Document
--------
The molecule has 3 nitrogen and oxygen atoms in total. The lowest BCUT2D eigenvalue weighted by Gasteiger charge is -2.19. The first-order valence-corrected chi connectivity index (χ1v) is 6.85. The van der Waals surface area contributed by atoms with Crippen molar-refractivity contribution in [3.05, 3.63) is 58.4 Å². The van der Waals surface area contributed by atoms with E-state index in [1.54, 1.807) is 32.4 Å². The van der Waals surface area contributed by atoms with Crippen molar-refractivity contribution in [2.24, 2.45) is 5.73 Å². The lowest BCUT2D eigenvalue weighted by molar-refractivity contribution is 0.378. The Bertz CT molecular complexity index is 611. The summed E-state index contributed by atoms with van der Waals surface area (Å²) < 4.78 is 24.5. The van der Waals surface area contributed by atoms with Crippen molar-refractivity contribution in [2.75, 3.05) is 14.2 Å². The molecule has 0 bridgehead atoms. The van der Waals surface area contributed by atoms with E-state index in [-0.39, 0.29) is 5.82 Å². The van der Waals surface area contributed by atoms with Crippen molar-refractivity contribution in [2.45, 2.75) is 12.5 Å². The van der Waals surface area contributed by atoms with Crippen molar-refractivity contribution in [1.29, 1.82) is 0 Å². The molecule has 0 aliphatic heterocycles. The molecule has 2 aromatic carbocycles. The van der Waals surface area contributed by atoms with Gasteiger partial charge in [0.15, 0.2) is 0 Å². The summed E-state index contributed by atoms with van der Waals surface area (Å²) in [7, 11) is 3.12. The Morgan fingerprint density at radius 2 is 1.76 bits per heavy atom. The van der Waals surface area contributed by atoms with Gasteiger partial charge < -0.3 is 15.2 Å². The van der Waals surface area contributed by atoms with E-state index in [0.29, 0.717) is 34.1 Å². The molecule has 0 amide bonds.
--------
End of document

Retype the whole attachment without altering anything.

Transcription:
The molecule has 3 nitrogen and oxygen atoms in total. The lowest BCUT2D eigenvalue weighted by Gasteiger charge is -2.19. The first-order valence-corrected chi connectivity index (χ1v) is 6.85. The van der Waals surface area contributed by atoms with Crippen molar-refractivity contribution in [3.05, 3.63) is 58.4 Å². The van der Waals surface area contributed by atoms with E-state index in [1.54, 1.807) is 32.4 Å². The van der Waals surface area contributed by atoms with Crippen molar-refractivity contribution in [2.24, 2.45) is 5.73 Å². The lowest BCUT2D eigenvalue weighted by molar-refractivity contribution is 0.378. The Bertz CT molecular complexity index is 611. The summed E-state index contributed by atoms with van der Waals surface area (Å²) < 4.78 is 24.5. The van der Waals surface area contributed by atoms with Crippen molar-refractivity contribution in [2.75, 3.05) is 14.2 Å². The molecule has 0 bridgehead atoms. The van der Waals surface area contributed by atoms with E-state index in [-0.39, 0.29) is 5.82 Å². The van der Waals surface area contributed by atoms with Crippen molar-refractivity contribution in [2.45, 2.75) is 12.5 Å². The van der Waals surface area contributed by atoms with Crippen molar-refractivity contribution in [1.29, 1.82) is 0 Å². The molecule has 0 aliphatic heterocycles. The molecule has 2 aromatic carbocycles. The van der Waals surface area contributed by atoms with Gasteiger partial charge in [0.15, 0.2) is 0 Å². The summed E-state index contributed by atoms with van der Waals surface area (Å²) in [7, 11) is 3.12. The Morgan fingerprint density at radius 2 is 1.76 bits per heavy atom. The van der Waals surface area contributed by atoms with Gasteiger partial charge < -0.3 is 15.2 Å². The van der Waals surface area contributed by atoms with E-state index in [0.29, 0.717) is 34.1 Å². The molecule has 0 amide bonds.